How @Gizmodo Got Hacked And How You Should Defend Yourself

If you follow Gizmodo US on Twitter, you may have noticed its account started spewing some garbage last night. It got hacked. Here's how it happened and some steps you can take to keep it from happening to you.

The weak link in the security chain turned out to be the seven digit alphanumeric password to Gizmodo US's good buddy and former contributor Mat Honan's iCloud account. After presumably brute-forcing his way into iCloud, the hacker was able change the password of and gain access to Mat's Google account, remote wipe his Macbook Air, iPhone, and iPad, get into his Twitter and then use that to get access to the Gizmodo US account. While it managed to snatch the Twitter account back claws of evil, Mat's been having a bit more trouble. You can read more about his harrowing tale on his blog.

Awful as getting hacked always is, it's a learning experience. So what can you do to help avoid a similar fate? A few things.

Use super-secure passwords and use different ones for everything. Use numbers, symbols, uppercase letters, lowercase letters, all that jazz. You probably know how to make a secure password, it's just annoying to do. If you can't be bothered to memorise a whole bunch of alphanumeric gibberish, pick up a password manager like 1Password or LastPass and lock it down with one insanely secure (and unique) master password.

Whenever you have the option, turn on two-step authentication, especially on your Google account or any other account you use as a hub. That way, even if script kiddies manage to get your (super-secure) password, it'll be useless unless they have access to your phone or computer.

Check up on and clean out your permissions from time to time. There's pretty much a 100 per cent chance that somewhere in your web of accounts, something has access to account it doesn't need to have access to anymore. In Gizmodo US's case, Mat's Twitter still had access to it. By going through and cutting these deprecated ties, you can make it less likely that one of your less used, possibly less secure accounts can help a hacker get to one of your more important ones.

Don't rely on the cloud. It's great to have online storage you can get at from all your various devices, but when the shit goes down and you're under attack, nothing is more secure than a hard drive you can unplug and hide in a shoebox in the closet. It's not the most convenient way to back up, but you'll thank yourself for it.

No matter what steps you take, you can't totally rule out the possibility of getting hacked; if someone's really out to get you, they can probably get you eventually. You're going to want to take every step you can though, just be safe, because if you do get hacked, you're going to be kicking yourself hard for every little precaution you could have taken but didn't.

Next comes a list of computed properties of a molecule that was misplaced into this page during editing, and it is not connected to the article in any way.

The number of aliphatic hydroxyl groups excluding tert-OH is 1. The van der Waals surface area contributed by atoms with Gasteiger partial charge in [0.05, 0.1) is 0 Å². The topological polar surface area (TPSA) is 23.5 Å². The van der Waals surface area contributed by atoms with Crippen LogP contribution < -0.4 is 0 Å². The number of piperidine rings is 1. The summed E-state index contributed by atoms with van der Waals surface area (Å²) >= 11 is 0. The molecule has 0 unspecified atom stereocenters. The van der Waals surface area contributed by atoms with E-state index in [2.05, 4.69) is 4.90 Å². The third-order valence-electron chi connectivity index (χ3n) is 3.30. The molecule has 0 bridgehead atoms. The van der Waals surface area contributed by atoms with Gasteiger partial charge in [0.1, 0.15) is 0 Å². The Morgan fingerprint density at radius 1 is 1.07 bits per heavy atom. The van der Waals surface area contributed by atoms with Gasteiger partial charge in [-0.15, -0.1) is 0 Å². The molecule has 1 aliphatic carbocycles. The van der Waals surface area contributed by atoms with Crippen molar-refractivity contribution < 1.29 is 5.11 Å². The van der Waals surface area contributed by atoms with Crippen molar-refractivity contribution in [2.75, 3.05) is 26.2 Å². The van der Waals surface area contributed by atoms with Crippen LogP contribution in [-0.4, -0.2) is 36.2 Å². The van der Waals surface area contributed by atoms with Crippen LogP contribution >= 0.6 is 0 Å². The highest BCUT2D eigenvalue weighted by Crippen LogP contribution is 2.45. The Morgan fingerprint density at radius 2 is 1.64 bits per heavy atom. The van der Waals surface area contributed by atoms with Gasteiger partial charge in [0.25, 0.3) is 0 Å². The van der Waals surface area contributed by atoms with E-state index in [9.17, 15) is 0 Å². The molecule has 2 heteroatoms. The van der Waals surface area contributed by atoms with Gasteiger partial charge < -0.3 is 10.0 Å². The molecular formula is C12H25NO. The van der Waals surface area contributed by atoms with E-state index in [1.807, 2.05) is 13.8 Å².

heh.. hacking victim gives security advice.. I'd ignore most of what they said.

    I also assume you havent seen this - its the best password advice no money can buy.

    Also password managers are an epicly dumb idea, i dont think this needs an explanation to anyone who's thought about it for more than 3 seconds.

      That comic is what I try to tell people all the time.
      People have in their heads that hackers are like in the movies, sitting in front of a computer and putting random words into a password field.

      With passwords like this you may as well use abc123, cause that's how long they take me to break.
      The password used in the cartoon took just under 10 minutes to crack with a password disk on a Win 7 laptop. BackTrack cracked it on my wireless in less than 30 minutes. Compare that to my 16 character password which the password disk couldn't crack and Backtrack took 105 days to break.

        The cartoon also specified 1000 guesses per second as a plausible attack on a weak remote web server. How does that stack up to your system?

      Password manager? LOL! Who knows what it's sending back to base...

      If you can't remember a strong password, consider something like

    Trouble is the convenience and simplicity of the net suddenly becomes bogged down in a cycle of long passwords, additional devices, passwords for passwords. I like the idea of the most important passwords as mouse click keyboards only, with lockout post x attempts revivable by phone or something. Yes everything can be hacked.

    Well no matter how I try to harden my wordpress site, it always seems to get hacked, so I'm back to a plain html based web page.

    > Use super-secure passwords and use different ones for everything. Use numbers, symbols,
    > uppercase letters, lowercase letters

    If we all do that... it will stop hackers from stealing Gizmodo's unprotected password database?
    How exactly?

    LOL! Serves him right. iCloud is apple, apple has no security. Sorry to say it, but Macs are no reliable computers.

      Wait, so if you only use Windows or Linux no one can figure out your password?

        Well I for sure wouldnt use something like a password manager. :/

        Not only that, but you get their passwords in return if they tried to hack yours.

    If the guy was a former contributor, I'm not sure how it works there at Gizmodo, but I reckon that they should have revoked his access when he stopped contributing...instead of blaming him that he should have given back his access

    Story's been updated. Apple tech support/Mat got social engineered by the hacker using publicly available information.

      So, password complexity was irrelevant to this hack then? As well as all other advice in this column? *sadface*

      I believe the best defence is to maintain a degree of paranoia at all times, sometimes to an antisocial degree. The Chinese, I find, are fantastic at this.

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